‘To have your thesis come alive into a movement — that is something’

Ruth Metzel smiles as she lowers a plant into the ground.
Courtesy of Ruth Metzel ’10
When she was in high school, Ruth Metzel ’10 saved up all her babysitting money to go to the Amazon with her biology teacher. On the trip she became fascinated with the region of Latin America, her experience inspiring the essay that got her into Princeton.

As an ecology and environmental biology major, she studied abroad in Panama and got to know the landscape of the Azuero peninsula. In her thesis, she wrote about the dynamics of forest cover change, and after graduating she decided to turn her research into reality. 

With Princeton’s Henry Richardson Labouisse ’26 Prize, she took $25,000 of fellowship funding, her entrepreneurial spirit, and her vision to help protect the biodiversity of Panama back to the Azuero peninsula. 

The peninsula, along with many other parts of Latin America, had been suffering for centuries from deforestation, mainly due to cattle ranching and agriculture. This was causing many species, including the Azuero spider monkey, to be critically endangered. Metzel’s vision was to map and build out an ecological corridor that would connect fragmented habitats and enrich and restore the degraded deforested landscape of the region.

Figuring out where to strategically place the corridor was one thing, but how do you go about convincing owners of nearly 400 privately owned properties to help build the corridor out with you, on their properties?

Before a single tree could be planted, Metzel and her team took five years to educate, engage, and build out the movement that would become Fundación Pro Eco Azuero.

To win the trust of these rural communities, Metzel and her team first identified a key leader and change agent: elementary school teachers. By partnering with teachers, schools, and students, they were able to gamify the restoration, inventing Twister-esque games where children acted as monkeys and dots symbolized the trees that monkeys would need to survive. By teaching students and their families to recognize the importance of the land and understand its ecology and biodiversity, Metzel and her team were able to gain trust from the community and start the conversation with allies, early adopters, and eventually all the local landowners.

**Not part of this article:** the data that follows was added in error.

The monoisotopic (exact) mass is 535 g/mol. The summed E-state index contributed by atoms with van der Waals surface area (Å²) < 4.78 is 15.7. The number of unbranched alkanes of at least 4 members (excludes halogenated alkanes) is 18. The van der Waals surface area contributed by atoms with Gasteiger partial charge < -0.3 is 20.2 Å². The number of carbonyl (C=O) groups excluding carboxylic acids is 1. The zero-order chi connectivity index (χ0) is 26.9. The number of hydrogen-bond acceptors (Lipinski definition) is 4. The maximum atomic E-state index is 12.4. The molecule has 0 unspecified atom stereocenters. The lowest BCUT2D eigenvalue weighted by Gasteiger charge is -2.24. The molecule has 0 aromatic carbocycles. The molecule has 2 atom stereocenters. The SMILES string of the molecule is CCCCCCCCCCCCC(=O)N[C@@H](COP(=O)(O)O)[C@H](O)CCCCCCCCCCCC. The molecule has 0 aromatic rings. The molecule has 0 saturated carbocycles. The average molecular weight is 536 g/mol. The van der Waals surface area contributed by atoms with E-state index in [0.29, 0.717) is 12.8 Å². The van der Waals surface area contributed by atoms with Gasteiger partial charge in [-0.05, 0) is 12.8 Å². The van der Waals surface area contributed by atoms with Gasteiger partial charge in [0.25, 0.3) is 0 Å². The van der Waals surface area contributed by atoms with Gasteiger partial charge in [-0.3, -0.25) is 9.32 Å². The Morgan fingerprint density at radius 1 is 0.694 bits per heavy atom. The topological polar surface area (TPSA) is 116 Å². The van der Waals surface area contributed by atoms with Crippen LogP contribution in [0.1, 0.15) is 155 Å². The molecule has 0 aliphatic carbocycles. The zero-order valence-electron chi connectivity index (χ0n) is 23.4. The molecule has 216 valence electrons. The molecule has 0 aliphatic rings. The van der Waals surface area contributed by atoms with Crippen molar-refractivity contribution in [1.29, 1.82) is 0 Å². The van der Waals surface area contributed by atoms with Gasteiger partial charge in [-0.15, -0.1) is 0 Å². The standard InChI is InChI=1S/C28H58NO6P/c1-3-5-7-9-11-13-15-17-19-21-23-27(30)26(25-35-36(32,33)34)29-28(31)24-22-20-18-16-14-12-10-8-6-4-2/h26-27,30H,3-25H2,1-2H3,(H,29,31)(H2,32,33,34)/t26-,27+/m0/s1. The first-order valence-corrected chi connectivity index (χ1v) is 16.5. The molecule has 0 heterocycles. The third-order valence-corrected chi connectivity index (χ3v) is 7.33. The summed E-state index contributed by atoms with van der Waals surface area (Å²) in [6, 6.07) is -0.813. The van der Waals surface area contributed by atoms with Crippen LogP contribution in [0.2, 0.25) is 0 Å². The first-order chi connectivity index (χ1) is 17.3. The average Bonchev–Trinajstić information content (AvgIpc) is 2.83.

To further convince landowners to take action, Metzel and her team sought to align with their individual goals. By planting trees along this corridor, landowners would see productivity increases with better soil, land management, and water management — all crucial in a region with a six-month dry season. Many landowners also wished to ensure that the younger generation would still be able to enjoy the beauty and connection that they had to the land. 

For 10 years Metzel stayed in Panama, growing not just the land that would become Pro Eco Azuero — the restored habitat along an 80 km biological corridor covering nearly 25,000 hectares — but also the organization and movement behind it. Eventually she handed the baton to Sandra Vasquez, a local Panamanian and the organization’s current executive director. Along the way, Metzel became a National Geographic Explorer, helped the organization to win numerous environmental awards, and even starred on a Panamanian reality TV show. 

As a permanent resident of Panama, Metzel still returns “home” a few times a year. 

Metzel is most proud of how the seeds of change she planted have flourished. “The movement is like a tree,” she says. “You grow it, you nurture it, and eventually it flowers and grows on its own. And to have your thesis come alive into a movement — that is something.”